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Anal Itching (Pruritus Ani)


What is pruritis ani?
Pruritus ani is a bothersome and sometimes intense itching or burning sensation of the skin around the anus (rectal opening). It is most noticeable at night or after a bowel movement. The most common complaint is an irresistible urge to scratch. Some people will note occasional bleeding when wiping after a bowel movement. This is a common problem that affects up to 5% of the population. It affects men and women equally and may occur at any age.

How is pruritis ani diagnosed?
It is diagnosed by an examination of the skin around the anal area. The appearance of the skin will vary, depending on the severity and the length of time the condition has been present. It may start with redness of the skin and can progress to thickening of the skin. It may also lead to cracks and open sores which may result in small amounts of blood on the toilet tissue. Sometimes a biopsy (a small piece of skin removed for microscopic examination) is necessary.

What causes pruritis ani?
There are many causes of pruritus ani but most fall into four categories:

  1. Excessive Cleanliness: Excessive washing, rubbing, cleansing with soap, face cloths, and brushes which lead to chronic skin irritation.
  2. Moisture: Prolonged exposure to moisture from vaginal discharge, perspiration, loose stools or mucus discharge from other rectal problems may lead to pruritus ani. For example, people who perspire when they exercise may find the moisture irritating to the skin around the rectum. Tight clothing, nylon underwear, and skin folds resulting from obesity may trap moisture in the area.
  3. Diet: Certain foods can produce irritation to the skin when stool is passed. The most common ones are products containing caffeine (coffee, tea, colas, and chocolate), spicy foods, dairy products, beer, acidic foods like citrus fruits, tomatoes, and nuts.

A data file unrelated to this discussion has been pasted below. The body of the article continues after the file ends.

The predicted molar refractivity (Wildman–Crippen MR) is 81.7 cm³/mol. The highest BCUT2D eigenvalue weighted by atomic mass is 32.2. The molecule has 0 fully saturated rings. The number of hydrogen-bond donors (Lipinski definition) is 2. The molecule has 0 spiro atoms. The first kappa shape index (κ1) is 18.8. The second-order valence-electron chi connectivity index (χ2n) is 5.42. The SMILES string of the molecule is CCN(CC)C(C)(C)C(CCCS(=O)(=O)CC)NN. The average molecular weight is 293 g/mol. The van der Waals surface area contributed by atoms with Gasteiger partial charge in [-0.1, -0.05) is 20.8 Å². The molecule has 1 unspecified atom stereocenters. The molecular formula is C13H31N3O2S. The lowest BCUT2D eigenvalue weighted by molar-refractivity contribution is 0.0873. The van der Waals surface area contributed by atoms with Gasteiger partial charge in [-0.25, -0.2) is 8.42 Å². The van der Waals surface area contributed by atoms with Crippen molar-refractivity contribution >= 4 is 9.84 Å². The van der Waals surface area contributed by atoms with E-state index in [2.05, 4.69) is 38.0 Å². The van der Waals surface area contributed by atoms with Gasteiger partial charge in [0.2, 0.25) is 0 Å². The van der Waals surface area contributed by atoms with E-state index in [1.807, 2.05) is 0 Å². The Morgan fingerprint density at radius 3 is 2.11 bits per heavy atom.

4. Skin Irritants: Dyed or scented toilet paper, soaps, and laundry detergent may cause the irritation. Stool left on the skin from leakage or incomplete hygiene may be another cause. Occasionally, once the itching starts, some people may respond with excessive wiping of the area which can increase symptoms.
  5. Other Causes Other rare causes are pinworms and various skin conditions such as fungal infections or skin burns from radiation. There is no specific test to determine the cause of pruritus ani. It is often a trial and error process to discover what may be causing your skin irritation and how to resolve it.

How is it treated?
Treatment of pruritus ani is directed at the care of the skin and determination of the underlying cause. After gently cleansing the skin and patting it, it is important to make sure the skin is dry. Some people use a hair dryer. Apply the ointment recommended by your doctor. Place a wisp of rolled cotton between the cheeks to absorb moisture.

What can I do to speed healing and help prevent pruritis ani?

DO NOT:

  • Scratch or rub the anal area. Wipe gently.
  • Use scented, colored or patterned toilet paper.
  • Use cleansing pads moistened with alcohol.
  • Consume spicy foods, tomatoes, nuts, dairy products, or beer.
  • Consume caffeine (cola drinks, coffee, tea, chocolate).

DO:

  • Use plain white toilet paper or moist wipes to cleanse after bowel movements.
  • Wipe gently - never rub harshly.
  • Use mild soap or don’t use soap at all.
  • Gently dry skin thoroughly (you can use a hairdryer).
  • Wear loose clothing and underclothing.
  • Wear cotton rather than nylon underwear.
  • Take prescribed medications.
  • Watch your diet and eliminate foods that seem to make your condition worse. When your symptoms (itching) disappear, you may be able to resume these foods in moderation.
  • Increase your fiber and water or juice intake if you tend to be constipated.
  • Loose stool may require evaluation. Increase your  fiber intake to absorb the extra moisture in the stool.
  • Return to your doctor’s office for follow-up visits as recommended. Your physician may have additional suggestions for you.

Learn more about Pruritis Ani from the American Society of Colon and Rectal Surgeons (ASCRS) Website